A Surrey man is getting a new trial after the B.C. Court of Appeal overturned his conviction for possession of stolen property over $5,000 involving a stolen semi-truck in a residential cul-de-sac
A Surrey provincial court judge had found Jörg Rautenberg guilty on Oct. 26, 2o17. He filed his appeal on the basis that the trial judge erred by relying on the time of the year to reach her decision that he had the requisite mental state for conviction.
The court heard police acting on a tip spotted the truck stopped in the middle of the street at 10:35 p.m. on June 11, 2016. Two men were trying to jump-start the vehicle. Rautenberg told police he was helping his friend get his vehicle started, and the officers let him leave the scene.
After Rautenberg left, the court heard, one of the constables noticed damage to the ignition below the steering wheel and to a radio above the windshield.
“Wires were dangling from both,” Appeal Court Justice Mary Saunders noted, following a hearing in Vancouver. “The police also observed other items and a piece of identification in the centre console in the name of the man in the passenger seat. In time it was learned that the vehicle was stolen, and the appellant was charged with the single count before us.”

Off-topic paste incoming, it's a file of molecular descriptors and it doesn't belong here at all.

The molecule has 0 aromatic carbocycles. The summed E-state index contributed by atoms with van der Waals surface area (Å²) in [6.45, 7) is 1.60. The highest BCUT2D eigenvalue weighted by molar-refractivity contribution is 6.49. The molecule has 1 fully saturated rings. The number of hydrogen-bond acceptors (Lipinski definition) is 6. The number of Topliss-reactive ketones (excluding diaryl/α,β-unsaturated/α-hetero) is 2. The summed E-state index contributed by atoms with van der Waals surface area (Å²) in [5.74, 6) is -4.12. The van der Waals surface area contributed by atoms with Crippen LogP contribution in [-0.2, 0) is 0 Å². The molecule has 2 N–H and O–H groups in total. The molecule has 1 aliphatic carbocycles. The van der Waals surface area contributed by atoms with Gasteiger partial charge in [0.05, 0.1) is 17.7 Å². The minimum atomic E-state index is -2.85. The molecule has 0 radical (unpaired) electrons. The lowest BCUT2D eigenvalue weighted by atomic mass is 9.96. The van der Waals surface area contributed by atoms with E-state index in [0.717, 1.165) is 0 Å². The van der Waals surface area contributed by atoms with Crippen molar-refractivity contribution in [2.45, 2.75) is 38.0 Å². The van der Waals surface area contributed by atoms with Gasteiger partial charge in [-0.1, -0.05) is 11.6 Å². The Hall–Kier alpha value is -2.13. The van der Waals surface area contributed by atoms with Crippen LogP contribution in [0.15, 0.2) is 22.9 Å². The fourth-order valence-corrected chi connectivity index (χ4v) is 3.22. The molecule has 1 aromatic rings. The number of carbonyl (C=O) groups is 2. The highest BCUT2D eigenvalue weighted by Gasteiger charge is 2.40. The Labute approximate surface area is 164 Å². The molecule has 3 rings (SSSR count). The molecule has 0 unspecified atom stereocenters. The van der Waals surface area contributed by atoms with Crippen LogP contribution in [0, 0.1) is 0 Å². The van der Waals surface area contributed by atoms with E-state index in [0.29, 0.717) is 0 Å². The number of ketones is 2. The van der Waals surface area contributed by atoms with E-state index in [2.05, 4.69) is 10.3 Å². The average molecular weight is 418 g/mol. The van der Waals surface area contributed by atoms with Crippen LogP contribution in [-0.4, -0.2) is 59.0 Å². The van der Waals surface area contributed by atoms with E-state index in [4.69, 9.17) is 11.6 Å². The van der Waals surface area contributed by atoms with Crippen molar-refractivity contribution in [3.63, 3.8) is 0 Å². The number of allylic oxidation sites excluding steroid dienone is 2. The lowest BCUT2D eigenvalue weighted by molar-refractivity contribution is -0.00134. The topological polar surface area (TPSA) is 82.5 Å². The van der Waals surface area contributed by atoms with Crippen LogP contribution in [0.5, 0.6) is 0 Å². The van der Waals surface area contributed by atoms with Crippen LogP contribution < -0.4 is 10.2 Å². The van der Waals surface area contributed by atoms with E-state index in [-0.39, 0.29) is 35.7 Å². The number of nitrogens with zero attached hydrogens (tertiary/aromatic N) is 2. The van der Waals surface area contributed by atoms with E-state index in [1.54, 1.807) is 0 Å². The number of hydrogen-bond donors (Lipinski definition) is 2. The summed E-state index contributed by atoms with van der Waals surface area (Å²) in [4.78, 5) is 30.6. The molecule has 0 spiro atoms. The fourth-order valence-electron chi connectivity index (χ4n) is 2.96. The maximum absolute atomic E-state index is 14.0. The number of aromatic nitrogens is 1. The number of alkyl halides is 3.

The trial judge convicted Rautenberg, finding he knew or was wilfully blind to the truck having been stolen because the lighting at that time of year was sufficient for him to see the dangling wires. The appeal court heard she wrongly stated the police arrived at 10 p.m.
The constable testified the scene was relatively dark, illuminated only by driveway lights and “residential lighting kinda thing.” Both police cars had their lights on, with the blue and red emergency lights flashing on one of them. The trucks headlights or interior lights weren’t on.
Saunders found that the provincial court judge’s decision to convict, based on the constable’s testimony that the lighting would have been adequate for Rautenberg to see the wires, and also taking the time of year into account, “reflects a misapprehension of the evidence.”
“Crown counsel agree that there was no evidence as to the presence of natural light,” Saunders noted in her reasons for judgment. “I take it that the Crown accepts that it was an error for the judge to consider that there was residual light to augment whatever other light the properties in the cul-de-sac provided.”
The appeal court judge noted that June 11 is “time-proximate to the summer solstice, when daylight can linger,” she noted – up until about the time police arrived at the cul-de-sac, but for them arriving at 10:35 p.m. and not 10 p.m., as the trial judge thought.
“Her comment may be an instance of taking judicial notice of the earth’s celestial movement,” Saunders noted. But in the context of police arriving at 10:35 p.m., “however, the comment loses this astronomical rationale.”
“The question is whether the error I have identified fatally undermines the verdict,” Saunders said. “In my view, it does.“
Justices David Harris and Gail Dickson agreed with Saunder’s decision to set aside Rautenberg’s conviction and order a new trial.